share|improve this answer
    
Thanks for pointing out the left out piece. I have updated the code snippet. –  Favonius Nov 10 '10 at 15:57
    
So, does semantically identical means that the bytecode generated for both of them will be same? And will there be any performance overhead if I prefer one over the other? –  Favonius Nov 10 '10 at 16:05
    
@Favonius: no, it means they will have the same effect in regard to synchronization. I don't know whether it makes any difference performance-wise. Having more byte code is not very relevant towards that since only the machine code generated by the JIT compiler is what really matters. –  Michael Borgwardt Nov 10 '10 at 17:27

This totally does not matter from any efficiency point of view.

The point of having blocks is you can specify your own lock. You can choose a lock that is encapsulated within the object, as opposed to using this, with the consequence that you have more control over who can acquire the lock (since you can make that lock inaccessible from outside your object).

If you use this as the lock (whether you put synchronized on the method or use the block), anything in your program can acquire the lock on your object, and it's much harder to reason about what your program is doing.

Restricting access to the lock buys you a massive gain in decidability, it's much more beneficial to have that kind of certainty than to shave off a bytecode somewhere.

share|improve this answer

I know this might be an example, but if you plan on writing such code - think again.

To me it looks like you are duplicating information, and you should not do that unless you see that you need to do performance changes to your code. (Which you almost never should do).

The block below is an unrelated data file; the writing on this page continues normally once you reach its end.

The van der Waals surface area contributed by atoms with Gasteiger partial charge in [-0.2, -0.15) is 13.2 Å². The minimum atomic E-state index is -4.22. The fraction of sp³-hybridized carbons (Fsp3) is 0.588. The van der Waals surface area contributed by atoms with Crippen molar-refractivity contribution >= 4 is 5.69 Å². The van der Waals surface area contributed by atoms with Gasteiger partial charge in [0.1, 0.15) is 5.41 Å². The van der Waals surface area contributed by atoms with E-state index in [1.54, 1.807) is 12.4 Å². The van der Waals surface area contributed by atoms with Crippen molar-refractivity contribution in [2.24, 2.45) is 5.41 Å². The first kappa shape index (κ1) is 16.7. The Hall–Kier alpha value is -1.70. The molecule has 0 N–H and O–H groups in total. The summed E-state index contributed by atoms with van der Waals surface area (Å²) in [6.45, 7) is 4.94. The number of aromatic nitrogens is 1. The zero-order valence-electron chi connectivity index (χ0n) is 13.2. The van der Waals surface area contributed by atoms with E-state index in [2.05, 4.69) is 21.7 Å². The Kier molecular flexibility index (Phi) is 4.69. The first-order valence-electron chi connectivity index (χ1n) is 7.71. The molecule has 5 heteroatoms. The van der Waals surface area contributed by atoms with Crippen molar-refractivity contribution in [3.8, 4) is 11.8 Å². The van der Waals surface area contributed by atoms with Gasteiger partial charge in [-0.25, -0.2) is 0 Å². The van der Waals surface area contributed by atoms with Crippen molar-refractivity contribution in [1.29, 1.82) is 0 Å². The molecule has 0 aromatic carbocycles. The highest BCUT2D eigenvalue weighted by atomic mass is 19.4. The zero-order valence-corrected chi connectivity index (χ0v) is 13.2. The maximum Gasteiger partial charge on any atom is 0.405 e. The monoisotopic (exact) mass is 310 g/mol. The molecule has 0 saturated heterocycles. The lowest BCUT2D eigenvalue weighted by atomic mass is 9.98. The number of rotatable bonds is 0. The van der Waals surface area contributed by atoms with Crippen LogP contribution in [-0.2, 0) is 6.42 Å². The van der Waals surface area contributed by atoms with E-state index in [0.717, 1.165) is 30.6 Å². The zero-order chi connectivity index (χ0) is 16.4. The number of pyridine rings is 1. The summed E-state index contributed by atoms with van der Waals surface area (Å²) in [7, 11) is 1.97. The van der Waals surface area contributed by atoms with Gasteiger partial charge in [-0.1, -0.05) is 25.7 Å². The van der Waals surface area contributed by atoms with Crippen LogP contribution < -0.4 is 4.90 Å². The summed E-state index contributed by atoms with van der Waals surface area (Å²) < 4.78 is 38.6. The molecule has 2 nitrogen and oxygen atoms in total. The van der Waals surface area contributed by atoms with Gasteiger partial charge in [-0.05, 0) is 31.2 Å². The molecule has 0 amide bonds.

• If you really need this to be code that run in several threads, I'd make the nameList into a synchronized list using Collections.synchronizedList.
  • The last name should be a getter and it could pick the last element in the list.
  • The nameCount should be the size of the list.

If you do stuff like you have done now, you must also synchronize the access to all of the places where the variables are referenced, and that would make the code a lot less readable and harder to maintain.

share|improve this answer

You could remove all locking:

class Names {
  AtomicReference<Node> names = new AtomicReference<Node>();

  public void addName(final String name) {
    Node old = names.get();
    while (!names.compareAndSet(old, new Node(old, name))) {
      old = names.get();
    }
  }

  public String getName() {
    final Node node = names.get();
    return (node == null) ? null : node.name;
  }

  static class Node {
    final Node parent;
    final String name;

    Node(final Node parent, final String name) {
      this.parent = parent;
      this.name = name;
    }

    int count() {
      int count = 0;
      Node p = parent;
      while (p != null) {
        count++;
        p = p.parent;
      }
      return count;
    }
  }
}

This is basically a Treiber stack implementation. You can get the size, the current name, and you can easily implement an Iterator (albeit reverse to the one in your example) over the contents. Alternative copy-on-write containers could be used as well, depending on your needs.

share|improve this answer

Impossible to say, since the two code snippets arent equivalent.

The difference (the lack of synchronization of the call to add) may be significant, it might not be. From what you've given us its impossible to say.

share|improve this answer
    
Thanks to point out. :) I kind of left the add method out. –  Favonius Nov 10 '10 at 15:54
    
Why they aren't equivalent? –  khachik Nov 10 '10 at 15:56